Ariel arrived back in base camp angry, disappointed, and withdrawn. The following evening, after half the group had told their stories, she stomped off on her own. She walked until she came to a place where rocks of many colors made a natural mandala on the earth. There all her anger steamed out. She threw stones, screamed, yelled, wept. She threw herself on the Earth and rolled around until she was covered in dust. Exhausted, spent, she took another look at the mandala and saw that now it offered an invitation. She felt called to form a circle of red heart-shaped rocks around it. All the rocks she could find were tiny, but she located and added them one at a time, patiently, meticulously. The next day she told her story to the whole group without blame or judgment, taking responsibility for not having protected her own boundaries, knowing the lesson she'd had was profound, and recognizing that, despite what had happened, she had actively and creatively remade the feminine that had so long eluded her.  
Leo: Leo had just graduated college as a philosophy major. He was very comfortable in the wilderness, but he was a deep thinker as well, and he had been preoccupied with death for as long as he could remember. Over and over he would ask himself what death was like, what eternity meant. He tried to imagine how he would manage if something happened to a member of his family, with whom he was very close. He had avoided falling in love for fear that he would lose his beloved.
On the first day of the solo he played a song on his guitar for a tree. On the second day he took off all his clothes and lay on a rock in the sun. He felt the sun gently touch his body. When he breathed in, he inhaled the warmth of the sun, and when he exhaled he breathed out sunlight to the world. He sang a song for the sun. On the third day he had a conversation with a fly. The fly reminded him of how he had once seen a dead fish covered so thickly with flies that they looked like a swarming, moving skin on the creature. He realized that the flies were not covering him on that particular morning in the Inyo Mountains. The flies told him, "You are alive now." And as is the way of visions, of moments of truth, that message hit him deeply. He was alive now. Life was his to claim, to celebrate, to exult in. That night he dreamed that a woman he'd known at the university, someone he thought of as "the life of the party", wanted to leap into his arms. He was on roller blades and feared that her exuberant move would topple him, but he permitted her to leap and, though he caught her awkwardly, he did not fall down. He was catching the inner female of himself, the anima, who wanted to be embraced by him, and this particular inner female of himself was just was the kind of being whom a serious, somber young man needed: someone spontaneous and expressive and bold--"the life of the party." On the fourth morning, Leo watched the sun come up and played a song to the sunrise. He returned knowing that he was alive, that life was full of invitations, and that he was going to accept them.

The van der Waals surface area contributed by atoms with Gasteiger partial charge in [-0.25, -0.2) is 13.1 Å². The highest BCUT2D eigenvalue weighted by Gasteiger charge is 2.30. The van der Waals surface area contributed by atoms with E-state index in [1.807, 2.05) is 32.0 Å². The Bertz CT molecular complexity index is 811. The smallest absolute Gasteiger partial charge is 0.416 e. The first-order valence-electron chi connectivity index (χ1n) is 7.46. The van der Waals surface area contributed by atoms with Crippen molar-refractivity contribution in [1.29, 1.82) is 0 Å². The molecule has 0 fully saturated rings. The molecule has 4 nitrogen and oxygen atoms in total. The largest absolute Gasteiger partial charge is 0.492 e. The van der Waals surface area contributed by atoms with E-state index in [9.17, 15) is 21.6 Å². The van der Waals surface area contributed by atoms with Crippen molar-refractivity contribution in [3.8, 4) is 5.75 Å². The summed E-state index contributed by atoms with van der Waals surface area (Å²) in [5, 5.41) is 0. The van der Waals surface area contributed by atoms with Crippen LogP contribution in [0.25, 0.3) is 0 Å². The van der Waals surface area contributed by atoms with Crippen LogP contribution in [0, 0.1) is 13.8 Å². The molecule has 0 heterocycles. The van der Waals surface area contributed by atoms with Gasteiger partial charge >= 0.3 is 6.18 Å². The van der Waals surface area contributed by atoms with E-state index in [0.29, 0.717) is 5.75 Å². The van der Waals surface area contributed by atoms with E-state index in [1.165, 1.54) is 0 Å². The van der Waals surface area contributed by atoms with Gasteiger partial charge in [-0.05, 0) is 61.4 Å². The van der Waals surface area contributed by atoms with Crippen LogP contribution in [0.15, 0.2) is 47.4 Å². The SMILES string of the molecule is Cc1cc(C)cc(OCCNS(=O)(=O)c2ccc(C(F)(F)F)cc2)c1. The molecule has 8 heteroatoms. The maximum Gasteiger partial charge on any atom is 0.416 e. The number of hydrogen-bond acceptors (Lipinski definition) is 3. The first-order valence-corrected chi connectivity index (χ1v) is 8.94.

Trebbe has been leading vision quests, workshops, and ceremonies worldwide since 1994. She is the founder of Radical Joy for Hard Times, a non-profit organization devoted to finding and making beauty in wounded places, and the author of The World Is a Waiting Lover. A passionate explorer of outer as well as inner frontiers, Trebbe has camped alone in the Arctic, traveled in the Sahara Desert, and worked as a model, street-sweeper, and award-winning multimedia producer. She lives in rural northeastern Pennsylvania. and


The real ceremony begins where the formal one ends, when we take up a new way, our minds and hearts filled with the vision of earth that holds us within it, in compassionate relationship to and with our world.

Linda Hogan